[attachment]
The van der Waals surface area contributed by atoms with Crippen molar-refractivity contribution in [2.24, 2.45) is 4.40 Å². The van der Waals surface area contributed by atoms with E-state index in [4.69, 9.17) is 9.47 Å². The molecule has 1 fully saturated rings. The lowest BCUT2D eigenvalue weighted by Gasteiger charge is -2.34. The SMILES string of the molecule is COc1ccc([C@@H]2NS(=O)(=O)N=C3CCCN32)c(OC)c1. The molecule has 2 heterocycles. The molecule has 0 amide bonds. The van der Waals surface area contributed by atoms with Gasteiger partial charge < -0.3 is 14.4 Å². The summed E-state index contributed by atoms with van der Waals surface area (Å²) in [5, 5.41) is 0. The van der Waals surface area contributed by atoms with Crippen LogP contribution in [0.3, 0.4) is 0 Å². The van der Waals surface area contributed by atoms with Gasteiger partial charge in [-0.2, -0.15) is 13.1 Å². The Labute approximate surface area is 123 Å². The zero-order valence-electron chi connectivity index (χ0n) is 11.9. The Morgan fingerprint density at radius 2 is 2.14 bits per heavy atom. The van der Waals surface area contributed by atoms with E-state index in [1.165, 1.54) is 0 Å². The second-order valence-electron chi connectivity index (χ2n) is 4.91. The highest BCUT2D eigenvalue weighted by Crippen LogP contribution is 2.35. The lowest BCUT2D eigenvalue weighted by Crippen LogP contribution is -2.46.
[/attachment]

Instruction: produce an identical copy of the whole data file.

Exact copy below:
The van der Waals surface area contributed by atoms with Crippen molar-refractivity contribution in [2.24, 2.45) is 4.40 Å². The van der Waals surface area contributed by atoms with E-state index in [4.69, 9.17) is 9.47 Å². The molecule has 1 fully saturated rings. The lowest BCUT2D eigenvalue weighted by Gasteiger charge is -2.34. The SMILES string of the molecule is COc1ccc([C@@H]2NS(=O)(=O)N=C3CCCN32)c(OC)c1. The molecule has 2 heterocycles. The molecule has 0 amide bonds. The van der Waals surface area contributed by atoms with Gasteiger partial charge < -0.3 is 14.4 Å². The summed E-state index contributed by atoms with van der Waals surface area (Å²) in [5, 5.41) is 0. The van der Waals surface area contributed by atoms with Crippen LogP contribution in [0.3, 0.4) is 0 Å². The van der Waals surface area contributed by atoms with Gasteiger partial charge in [-0.2, -0.15) is 13.1 Å². The Labute approximate surface area is 123 Å². The zero-order valence-electron chi connectivity index (χ0n) is 11.9. The Morgan fingerprint density at radius 2 is 2.14 bits per heavy atom. The van der Waals surface area contributed by atoms with E-state index in [1.165, 1.54) is 0 Å². The second-order valence-electron chi connectivity index (χ2n) is 4.91. The highest BCUT2D eigenvalue weighted by Crippen LogP contribution is 2.35. The lowest BCUT2D eigenvalue weighted by Crippen LogP contribution is -2.46.